Aristotle Ethics Graphic.jpg
Aristotle.jpg
Line Separator plain .jpg

Some quotations from the Nicomachean Ethics

 

"We are what we repeatedly do. Excellence, then, is not an act but a habit."

“Freedom is obedience to self-formulated rules.”

“Wisdom or intelligence and prudence are intellectual virtues, liberality and temperance are moral virtues.”

“A person without regrets cannot be cured.”

“Without friends no one would choose to live, though he had all other goods.”

“Pleasure causes us to do base actions and pain causes us to abstain from doing noble actions.”

“The beginning seems to be more than half of the whole.”

 

Line Separator plain .jpg

"Aristotle conceives of ethical theory as a field distinct from the theoretical sciences. Its methodology must match its subject matter—good action—and must respect the fact that in this field many generalizations hold only for the most part. We study ethics in order to improve our lives, and therefore its principal concern is the nature of human well-being. Aristotle follows Socrates and Plato in taking the virtues to be central to a well-lived life. Like Plato, he regards the ethical virtues (justice, courage, temperance and so on) as complex rational, emotional and social skills. But he rejects Plato's idea that a training in the sciences and metaphysics is a necessary prerequisite for a full understanding of our good. What we need, in order to live well, is a proper appreciation of the way in which such goods as friendship, pleasure, virtue, honor and wealth fit together as a whole. In order to apply that general understanding to particular cases, we must acquire, through proper upbringing and habits, the ability to see, on each occasion, which course of action is best supported by reasons. Therefore practical wisdom, as he conceives it, cannot be acquired solely by learning general rules. We must also acquire, through practice, those deliberative, emotional, and social skills that enable us to put our general understanding of well-being into practice in ways that are suitable to each occasion." -- Stanford Encyclopedia of Philosophy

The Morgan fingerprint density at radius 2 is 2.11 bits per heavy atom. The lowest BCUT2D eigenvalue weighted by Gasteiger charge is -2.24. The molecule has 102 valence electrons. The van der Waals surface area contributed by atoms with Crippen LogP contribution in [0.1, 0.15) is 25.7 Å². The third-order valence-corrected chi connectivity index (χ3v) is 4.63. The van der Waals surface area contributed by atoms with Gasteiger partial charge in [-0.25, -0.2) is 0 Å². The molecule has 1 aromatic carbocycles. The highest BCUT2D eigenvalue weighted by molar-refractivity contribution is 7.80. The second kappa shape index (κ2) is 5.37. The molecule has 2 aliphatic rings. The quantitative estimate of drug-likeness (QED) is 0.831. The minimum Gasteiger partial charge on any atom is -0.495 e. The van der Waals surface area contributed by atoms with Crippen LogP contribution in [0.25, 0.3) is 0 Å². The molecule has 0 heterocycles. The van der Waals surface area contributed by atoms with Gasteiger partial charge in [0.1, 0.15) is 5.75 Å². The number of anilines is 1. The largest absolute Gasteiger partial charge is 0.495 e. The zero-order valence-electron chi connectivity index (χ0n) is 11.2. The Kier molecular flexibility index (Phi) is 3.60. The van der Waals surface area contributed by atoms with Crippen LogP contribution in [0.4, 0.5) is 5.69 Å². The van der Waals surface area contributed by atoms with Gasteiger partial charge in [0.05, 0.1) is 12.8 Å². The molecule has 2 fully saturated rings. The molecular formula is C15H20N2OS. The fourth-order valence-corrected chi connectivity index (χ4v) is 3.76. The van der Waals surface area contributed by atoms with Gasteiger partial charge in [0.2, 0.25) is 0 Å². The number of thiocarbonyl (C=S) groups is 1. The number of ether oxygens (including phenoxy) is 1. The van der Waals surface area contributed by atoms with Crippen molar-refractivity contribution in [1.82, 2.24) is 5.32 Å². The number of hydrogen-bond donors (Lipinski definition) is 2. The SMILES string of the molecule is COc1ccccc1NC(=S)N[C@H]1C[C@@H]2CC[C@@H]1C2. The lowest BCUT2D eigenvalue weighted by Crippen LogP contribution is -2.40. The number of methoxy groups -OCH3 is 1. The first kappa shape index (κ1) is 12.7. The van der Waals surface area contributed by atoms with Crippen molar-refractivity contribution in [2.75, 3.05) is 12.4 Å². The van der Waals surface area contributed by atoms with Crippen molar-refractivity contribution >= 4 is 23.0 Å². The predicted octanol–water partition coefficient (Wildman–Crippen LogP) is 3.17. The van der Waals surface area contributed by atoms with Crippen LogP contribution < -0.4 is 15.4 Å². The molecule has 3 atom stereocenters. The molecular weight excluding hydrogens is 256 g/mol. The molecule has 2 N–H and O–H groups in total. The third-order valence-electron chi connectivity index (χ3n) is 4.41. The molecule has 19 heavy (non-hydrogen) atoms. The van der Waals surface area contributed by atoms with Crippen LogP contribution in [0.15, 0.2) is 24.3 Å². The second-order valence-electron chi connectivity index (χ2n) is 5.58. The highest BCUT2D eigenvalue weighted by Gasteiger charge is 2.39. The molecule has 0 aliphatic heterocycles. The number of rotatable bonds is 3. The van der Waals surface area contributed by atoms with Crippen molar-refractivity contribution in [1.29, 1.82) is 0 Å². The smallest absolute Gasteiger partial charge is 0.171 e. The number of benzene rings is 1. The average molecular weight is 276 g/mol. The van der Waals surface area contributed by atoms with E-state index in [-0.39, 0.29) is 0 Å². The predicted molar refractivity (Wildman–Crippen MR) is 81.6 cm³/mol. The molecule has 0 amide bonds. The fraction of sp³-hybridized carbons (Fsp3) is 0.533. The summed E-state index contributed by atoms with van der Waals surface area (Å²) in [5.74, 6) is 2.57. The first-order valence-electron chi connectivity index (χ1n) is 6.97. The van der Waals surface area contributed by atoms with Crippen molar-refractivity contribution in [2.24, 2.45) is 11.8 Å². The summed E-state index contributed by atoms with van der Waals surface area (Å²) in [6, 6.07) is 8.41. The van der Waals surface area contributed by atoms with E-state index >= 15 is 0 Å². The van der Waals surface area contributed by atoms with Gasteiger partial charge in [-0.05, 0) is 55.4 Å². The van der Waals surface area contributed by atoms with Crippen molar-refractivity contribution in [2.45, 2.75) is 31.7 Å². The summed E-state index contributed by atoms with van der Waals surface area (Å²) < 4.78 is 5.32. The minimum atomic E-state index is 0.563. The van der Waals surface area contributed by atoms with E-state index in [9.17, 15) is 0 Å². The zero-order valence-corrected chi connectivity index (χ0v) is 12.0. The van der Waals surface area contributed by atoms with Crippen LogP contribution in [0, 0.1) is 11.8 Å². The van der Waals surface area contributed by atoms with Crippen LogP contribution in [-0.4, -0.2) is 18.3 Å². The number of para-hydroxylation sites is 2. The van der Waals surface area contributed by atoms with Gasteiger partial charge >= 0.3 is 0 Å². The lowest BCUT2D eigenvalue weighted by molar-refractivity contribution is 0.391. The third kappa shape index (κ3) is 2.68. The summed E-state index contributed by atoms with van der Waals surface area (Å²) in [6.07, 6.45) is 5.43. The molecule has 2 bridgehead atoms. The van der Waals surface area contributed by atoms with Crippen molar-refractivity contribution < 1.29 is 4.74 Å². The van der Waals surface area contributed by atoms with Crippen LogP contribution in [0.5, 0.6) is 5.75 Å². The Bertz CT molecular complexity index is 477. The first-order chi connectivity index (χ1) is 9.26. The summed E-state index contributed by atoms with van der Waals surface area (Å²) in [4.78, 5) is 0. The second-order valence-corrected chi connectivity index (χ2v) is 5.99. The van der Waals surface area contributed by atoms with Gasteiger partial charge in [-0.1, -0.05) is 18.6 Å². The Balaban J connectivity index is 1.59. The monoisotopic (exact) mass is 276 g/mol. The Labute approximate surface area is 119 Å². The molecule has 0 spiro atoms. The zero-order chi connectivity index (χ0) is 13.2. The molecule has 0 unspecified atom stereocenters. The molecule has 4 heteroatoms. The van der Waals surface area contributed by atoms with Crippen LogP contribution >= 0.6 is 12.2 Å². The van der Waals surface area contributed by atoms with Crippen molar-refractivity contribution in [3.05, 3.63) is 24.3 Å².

Line Separator plain .jpg